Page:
Hid­den Seam

The Weekend Australian - Review - - Music Reviews - folk Tony Hillier

Lisa Knapp Nav­i­ga­tor/Planet

20 Kate Rusby Pure/Planet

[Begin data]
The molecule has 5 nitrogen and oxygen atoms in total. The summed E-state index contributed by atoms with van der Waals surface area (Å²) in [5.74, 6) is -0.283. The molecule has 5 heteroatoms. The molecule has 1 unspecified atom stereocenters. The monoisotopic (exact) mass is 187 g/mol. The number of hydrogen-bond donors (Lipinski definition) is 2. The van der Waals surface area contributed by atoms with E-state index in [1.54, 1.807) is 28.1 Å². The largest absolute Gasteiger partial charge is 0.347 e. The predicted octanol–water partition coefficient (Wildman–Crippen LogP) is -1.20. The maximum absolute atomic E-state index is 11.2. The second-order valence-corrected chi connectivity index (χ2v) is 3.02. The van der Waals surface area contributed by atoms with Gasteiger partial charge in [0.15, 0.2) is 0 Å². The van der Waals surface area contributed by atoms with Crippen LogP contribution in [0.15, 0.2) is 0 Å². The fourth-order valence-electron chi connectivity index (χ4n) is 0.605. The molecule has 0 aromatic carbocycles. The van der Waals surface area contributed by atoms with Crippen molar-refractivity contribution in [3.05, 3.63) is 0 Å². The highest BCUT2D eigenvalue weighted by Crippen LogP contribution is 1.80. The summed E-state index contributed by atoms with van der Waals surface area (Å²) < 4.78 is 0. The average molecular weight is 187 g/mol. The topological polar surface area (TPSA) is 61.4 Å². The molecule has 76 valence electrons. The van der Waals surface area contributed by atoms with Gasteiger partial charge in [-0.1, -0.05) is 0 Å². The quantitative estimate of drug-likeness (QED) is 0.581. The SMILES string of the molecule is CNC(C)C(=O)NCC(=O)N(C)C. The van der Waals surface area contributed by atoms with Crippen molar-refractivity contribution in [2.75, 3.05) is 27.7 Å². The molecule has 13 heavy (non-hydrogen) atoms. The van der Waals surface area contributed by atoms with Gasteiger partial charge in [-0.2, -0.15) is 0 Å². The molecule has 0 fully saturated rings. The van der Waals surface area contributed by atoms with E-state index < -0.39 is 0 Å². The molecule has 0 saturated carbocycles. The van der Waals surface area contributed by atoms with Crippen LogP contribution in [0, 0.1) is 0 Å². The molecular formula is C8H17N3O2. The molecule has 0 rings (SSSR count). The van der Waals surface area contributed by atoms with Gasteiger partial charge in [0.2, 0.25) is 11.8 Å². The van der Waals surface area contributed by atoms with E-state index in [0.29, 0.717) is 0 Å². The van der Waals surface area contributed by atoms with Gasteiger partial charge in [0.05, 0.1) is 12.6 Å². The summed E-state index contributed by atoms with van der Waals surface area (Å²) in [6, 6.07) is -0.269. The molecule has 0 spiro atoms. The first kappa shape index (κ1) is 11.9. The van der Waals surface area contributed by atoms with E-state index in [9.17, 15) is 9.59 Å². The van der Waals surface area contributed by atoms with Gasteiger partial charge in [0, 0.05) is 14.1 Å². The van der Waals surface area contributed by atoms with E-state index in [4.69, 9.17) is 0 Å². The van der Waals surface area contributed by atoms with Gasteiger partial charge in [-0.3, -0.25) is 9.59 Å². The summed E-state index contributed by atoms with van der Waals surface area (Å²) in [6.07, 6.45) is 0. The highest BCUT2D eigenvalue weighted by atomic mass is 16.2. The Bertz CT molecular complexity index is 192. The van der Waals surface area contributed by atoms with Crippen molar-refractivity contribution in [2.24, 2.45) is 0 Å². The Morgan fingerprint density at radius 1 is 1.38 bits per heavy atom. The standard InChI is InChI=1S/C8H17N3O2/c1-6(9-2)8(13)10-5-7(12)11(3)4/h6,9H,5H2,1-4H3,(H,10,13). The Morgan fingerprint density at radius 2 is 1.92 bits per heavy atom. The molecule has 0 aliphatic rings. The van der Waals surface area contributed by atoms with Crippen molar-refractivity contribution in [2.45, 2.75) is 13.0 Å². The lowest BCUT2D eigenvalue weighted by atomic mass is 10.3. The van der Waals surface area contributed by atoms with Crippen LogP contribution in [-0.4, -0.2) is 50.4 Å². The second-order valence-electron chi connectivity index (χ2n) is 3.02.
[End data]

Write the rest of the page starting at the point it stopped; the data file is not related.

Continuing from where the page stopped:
WHILE both bask in the em­bers of the Bri­tish folk boom, Lisa Knapp and Kate Rusby are poles apart. With 20, Rusby, one of the re­vival’s se­nior fig­ures, con­tin­ues a con­ser­va­tive ap­proach that has char­ac­terised her pre­vi­ous al­bums. In style, she aligns to the right of Fay Hield, Emily Portman and the Un­thank sis­ters. Knapp oc­cu­pies a niche at the op­po­site end of the spec­trum, along­side mav­er­icks El­iza Carthy, Martha Til­ston and Mary Hamp­ton. Hid­den Seam matches the free-rang­ing prom­ise of her 2007 de­but, Wild and Un­daunted. Knapp’s orig­i­nal­ity, dis­played in in­ven­tive self-penned, trad-in­flu­enced songs, and her un­in­hib­ited singing bring to mind artists Bjork and Ani DiFranco. By con­trast, Rusby’s self­com­po­si­tions are so fas­tid­i­ously and stead­fastly in­formed by tra­di­tion, they could be satir­i­cal. Her an­niver­sary al­bum does scant jus­tice to a score of stellar guests, who are con­signed to per­func­tory sup­port roles as Rusby re­vis­its 20 old favourites from her two-decade ca­reer. Knapp uses her con­trib­u­tors imag­i­na­tively, most no­tably singers James York­ston-Marry Water­son and Alas­dair Roberts in the strik­ing vo­cal round sec­tions of Black Horse and Hunt the Hare; like­wise Kathryn Wil­liams’s sweet har­mony on the less am­bi­tious Hushabye. Martin Carthy’s idio­syn­cratic gui­tar phras­ing fits Two Ravens, a dark song that me­taphor­i­cally al­ludes to Alzheimer’s disease, to a T. Zi Lan’s guzheng (zither) adds a Chi­nese air to the breezier Ruler of the Rest. Else­where, the un­ortho­dox per­cus­sion work of Bel­low­head’s Pete Flood pro­vides a ro­bust pulse. Knapp’s multi-in­stru­men­tal­ist pro­ducer and hus­band Gerry Diver leaves light fin­ger­prints all over the set: au­to­harp and glock­en­spiel here, pedal steel and recorders there, plus key­boards and pro­gram­ming. Rusby’s co-pro­ducer and part­ner Damien O’Kane is sim­i­larly ubiq­ui­tous yet un­ob­tru­sive, con­tribut­ing ex­em­plary gui­tar work as sec­ond fid­dle to man­dolin mae­stro Chris Thile (on Awk­ward An­nie), do­bro mas­ter Jerry Dou­glas ( Sho Heen) and Richard Thomp­son’s in­com­pa­ra­ble elec­tric gui­tar play­ing plus the drum­ming of Ra­dio­head’s Phil Sel­way ( Who Will Sing Me Lul­la­bies). Rusby’s vo­cal duets with her male guests, Thile and Thomp­son on the afore­men­tioned tracks, a har­mon­is­ing Bob Fox on An­nan Waters, a qui­etly pas­sion­ate Nic Jones on The Lark, a pow­er­ful Dick Gaughan on the jaunty brass-en­hanced Jolly Plough Boys and, most un­ex­pect­edly, Paul Weller on Sun Graz­ers hold sway. Paul Brady, Jim Caus­ley and Dave Bur­land’s parts are cu­ri­ously re­strained. The fe­male con­trib­u­tors, save Eddi Reader ( Wan­der­ing Soul), are com­par­a­tively mute, the singing of Sara Watkins, Mary Chapin Car­pen­ter, Aoife O’Dono­van and Sarah Jarosz dis­ap­point­ingly sub­servient to Rusby’s ten­der but ul­ti­mately te­dious mono­tone lead. Knapp’s vo­cals are con­trast­ingly free­wheel­ing, soar­ing and gy­rat­ing with gym­nas­tic ath­leti­cism.

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